I've created the above based on the new weighted method but using the same source data as the earlier V1 plot. This data was based on reads, which don't suffer from the same inconsistent latencies seen in SSD writes. Even with more consistent results, we can see a difference in the plotted data. The RevoDrive 350 (red line) doesn't quite make it past 99% as quickly as it did in the V1 plot, and some of the faster SSDs taper off a bit earlier as well. The three HDDs also saw an impact, as longer seeks take up more of the total time of the run. I'm going to change gears and get into the results now, but I will revisit this at the end of the drive-to-drive comparisons on the next page and show just how much of a difference the weighting made on writes.
Latency Percentile – Individual Results
The workload chosen for these tests consists of completely filling an SSD with sequential data, then applying 4k random writes to an 8GB span. This is not the same as 'full span writes', which is more of an enterprise workload. Instead, we are emulating more of a consumer type of workload where only 8GB of the drive randomly written (typically by system log files, registry, MFT, directory structure, etc). The following is a random read Queue Depth sweep (1-32) of that same area, which tests how quickly the OS would retrieve those previously written directory structures and registry files.
I was going with zoomed scales for all of these write runs, but I could not do so with the HyperX Predator. It's QD32 run had an interesting oddity. 111 out of the 11.5 million total IO's in that run (0.001%) fell at the 1/2 second mark (500ms). That is a significant issue, but if we were only charting unweighted IO's here, that plot line would have climbed to 99.999% way back at the 0.4ms mark, camouflaging the issue. Our weighting shows a line riding at 98% out to 0.5s, which is accurate, as ~2% of the time spent on this test was servicing those IO's.
All SSDs prior to this point are NVMe-based. The following two are AHCI-based. Note the QD=1 latency shifts to the right by a bit due to the added latency inherent with the added overhead of that protocol. This will be more apparent in the direct comparisons done on the next page.
Now onto what this same 8GB span looked like during writes:
While reads were not much to write home about (pun intended), writes are a completely different story when it comes to SSDs. A keen eye will note that each controller / flash pairing appears to have its own unique write signature, and they are all significantly different from each other. This is the case even for SSDs that have similar IOPS.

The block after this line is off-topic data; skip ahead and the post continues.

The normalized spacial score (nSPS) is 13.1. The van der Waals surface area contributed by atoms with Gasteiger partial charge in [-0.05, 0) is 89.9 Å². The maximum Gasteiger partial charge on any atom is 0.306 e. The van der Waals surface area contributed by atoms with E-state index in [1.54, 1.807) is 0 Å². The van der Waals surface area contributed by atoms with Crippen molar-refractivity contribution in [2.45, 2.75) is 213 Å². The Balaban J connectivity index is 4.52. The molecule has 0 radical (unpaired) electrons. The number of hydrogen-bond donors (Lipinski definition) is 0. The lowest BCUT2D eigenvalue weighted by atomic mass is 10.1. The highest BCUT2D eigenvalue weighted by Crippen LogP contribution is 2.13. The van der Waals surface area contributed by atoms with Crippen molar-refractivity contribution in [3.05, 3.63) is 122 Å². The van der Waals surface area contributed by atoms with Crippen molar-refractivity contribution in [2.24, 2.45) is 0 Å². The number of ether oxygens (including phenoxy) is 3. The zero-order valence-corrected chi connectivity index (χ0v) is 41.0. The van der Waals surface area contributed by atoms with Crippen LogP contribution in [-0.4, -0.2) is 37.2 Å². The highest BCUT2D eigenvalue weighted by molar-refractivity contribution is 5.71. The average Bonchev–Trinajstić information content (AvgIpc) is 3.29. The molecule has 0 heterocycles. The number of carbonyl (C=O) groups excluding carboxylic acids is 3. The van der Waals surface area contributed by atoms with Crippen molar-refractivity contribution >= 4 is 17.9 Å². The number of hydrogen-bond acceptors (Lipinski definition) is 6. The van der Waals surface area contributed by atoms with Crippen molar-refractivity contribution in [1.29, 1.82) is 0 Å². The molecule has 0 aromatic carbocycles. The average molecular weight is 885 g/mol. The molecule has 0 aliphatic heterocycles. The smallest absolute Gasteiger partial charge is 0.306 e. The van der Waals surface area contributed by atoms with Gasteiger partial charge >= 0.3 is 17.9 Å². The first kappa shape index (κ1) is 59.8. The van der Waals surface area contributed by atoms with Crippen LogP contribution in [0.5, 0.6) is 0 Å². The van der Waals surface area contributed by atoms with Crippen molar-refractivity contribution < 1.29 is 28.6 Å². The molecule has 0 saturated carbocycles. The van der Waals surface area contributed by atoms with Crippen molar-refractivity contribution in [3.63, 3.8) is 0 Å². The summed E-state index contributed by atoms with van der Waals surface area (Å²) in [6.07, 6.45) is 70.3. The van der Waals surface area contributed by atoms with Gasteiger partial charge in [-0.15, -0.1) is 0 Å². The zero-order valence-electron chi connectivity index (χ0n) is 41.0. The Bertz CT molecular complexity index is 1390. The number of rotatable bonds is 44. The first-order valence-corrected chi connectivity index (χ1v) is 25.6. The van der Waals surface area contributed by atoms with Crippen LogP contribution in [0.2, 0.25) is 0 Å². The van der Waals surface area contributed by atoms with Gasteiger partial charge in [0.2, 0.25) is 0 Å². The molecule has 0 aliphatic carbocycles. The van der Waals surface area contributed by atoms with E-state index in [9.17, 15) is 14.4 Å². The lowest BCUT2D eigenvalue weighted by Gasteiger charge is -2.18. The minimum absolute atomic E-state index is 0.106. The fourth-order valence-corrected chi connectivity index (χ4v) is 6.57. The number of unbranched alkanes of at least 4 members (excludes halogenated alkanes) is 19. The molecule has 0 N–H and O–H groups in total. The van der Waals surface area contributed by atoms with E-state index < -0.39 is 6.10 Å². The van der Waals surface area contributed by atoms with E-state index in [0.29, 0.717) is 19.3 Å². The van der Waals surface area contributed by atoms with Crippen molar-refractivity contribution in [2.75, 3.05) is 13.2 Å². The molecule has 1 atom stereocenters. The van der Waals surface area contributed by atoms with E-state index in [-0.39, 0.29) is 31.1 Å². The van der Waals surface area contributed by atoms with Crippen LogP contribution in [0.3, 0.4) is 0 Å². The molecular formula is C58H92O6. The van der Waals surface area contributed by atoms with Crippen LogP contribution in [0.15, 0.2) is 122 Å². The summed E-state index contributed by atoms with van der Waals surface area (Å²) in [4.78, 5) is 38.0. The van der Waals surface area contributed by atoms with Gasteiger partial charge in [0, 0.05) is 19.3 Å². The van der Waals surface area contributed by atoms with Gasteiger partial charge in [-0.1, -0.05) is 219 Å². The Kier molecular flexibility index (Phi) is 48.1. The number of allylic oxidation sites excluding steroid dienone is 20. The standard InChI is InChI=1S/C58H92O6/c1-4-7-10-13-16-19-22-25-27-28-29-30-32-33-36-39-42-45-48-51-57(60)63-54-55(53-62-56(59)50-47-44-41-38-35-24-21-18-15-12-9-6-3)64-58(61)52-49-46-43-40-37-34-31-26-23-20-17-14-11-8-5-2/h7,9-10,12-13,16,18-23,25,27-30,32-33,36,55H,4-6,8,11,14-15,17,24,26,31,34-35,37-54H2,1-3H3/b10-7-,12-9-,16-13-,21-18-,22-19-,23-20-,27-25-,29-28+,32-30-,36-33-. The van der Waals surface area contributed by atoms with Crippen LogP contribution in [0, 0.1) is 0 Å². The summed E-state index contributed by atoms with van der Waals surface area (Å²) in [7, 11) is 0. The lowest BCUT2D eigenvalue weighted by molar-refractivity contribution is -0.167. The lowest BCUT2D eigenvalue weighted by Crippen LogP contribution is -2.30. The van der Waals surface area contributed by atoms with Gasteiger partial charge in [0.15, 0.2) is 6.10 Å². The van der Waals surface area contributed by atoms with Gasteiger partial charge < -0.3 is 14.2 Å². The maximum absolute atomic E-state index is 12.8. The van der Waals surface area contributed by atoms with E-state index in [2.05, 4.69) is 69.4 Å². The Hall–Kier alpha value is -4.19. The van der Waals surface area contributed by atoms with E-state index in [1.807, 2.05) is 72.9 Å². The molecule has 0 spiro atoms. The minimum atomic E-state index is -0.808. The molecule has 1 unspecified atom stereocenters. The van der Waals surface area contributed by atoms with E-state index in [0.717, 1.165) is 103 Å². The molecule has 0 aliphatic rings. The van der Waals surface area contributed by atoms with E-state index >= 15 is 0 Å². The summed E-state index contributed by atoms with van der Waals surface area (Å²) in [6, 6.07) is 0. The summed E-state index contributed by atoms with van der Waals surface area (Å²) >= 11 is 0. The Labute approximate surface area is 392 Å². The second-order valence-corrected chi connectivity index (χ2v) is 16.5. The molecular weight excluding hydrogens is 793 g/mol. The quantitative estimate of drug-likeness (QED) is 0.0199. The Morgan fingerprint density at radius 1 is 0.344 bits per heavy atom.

The RD400 showed an odd 'plateau' at the ~63% mark, which extended out all the way into ~40ms territory. Here is what that looked like in Task Manager:
Despite that issue, it did 'ramp up' to that 63% mark much cleaner than the 950 Pro (below), enabling it to turn in higher average IOPS figures. Remember – roughly 1/3 of the time spent writing was waiting on IO's that were taking nearly 50ms to complete (HDD territory).
The 950 Pro is a solid performer in writes, but keep on reading – it is not the clear winner here.
The Kingston HyperX Predator performs fairly well here, but tail latencies do stretch out past 10ms.
The Intel SSD 750 is just a powerhouse when it comes to random write performance. This SSD is rooted in enterprise applications where Intel was *extremely* Gung-ho on keeping write latency as low and as consistent as possible, and they clearly succeeded as is demonstrated here. QD=1 latency is so low that I almost need to expand the low-end range of the chart!
There's no easy way to say this. The M6e is a hot mess when it comes to our latency testing. The IOPS figures are low as it is, and the latency profiles clearly demonstrate why.
Now look at that. This is *not* an NVMe SSD. It is a *SATA* SSD. Just look at how consistent that thing is! The throughput is almost immediately bottlenecked by its much slower interface, which explains the clean and even shifts to the right from QD=4 up. IOPS also remains identical starting at that same QD=4. The reason the line can shift to the right but result in the same IOPS is that each doubling of QD means there are double the IO's "in flight", and each IO must then wait twice as long to be serviced. The log scale is responsible for the shifts to appear even. As a descendent of a long line of SATA controllers, the 850 EVO is clearly the epitome of consistency optimization here, despite the slower bus.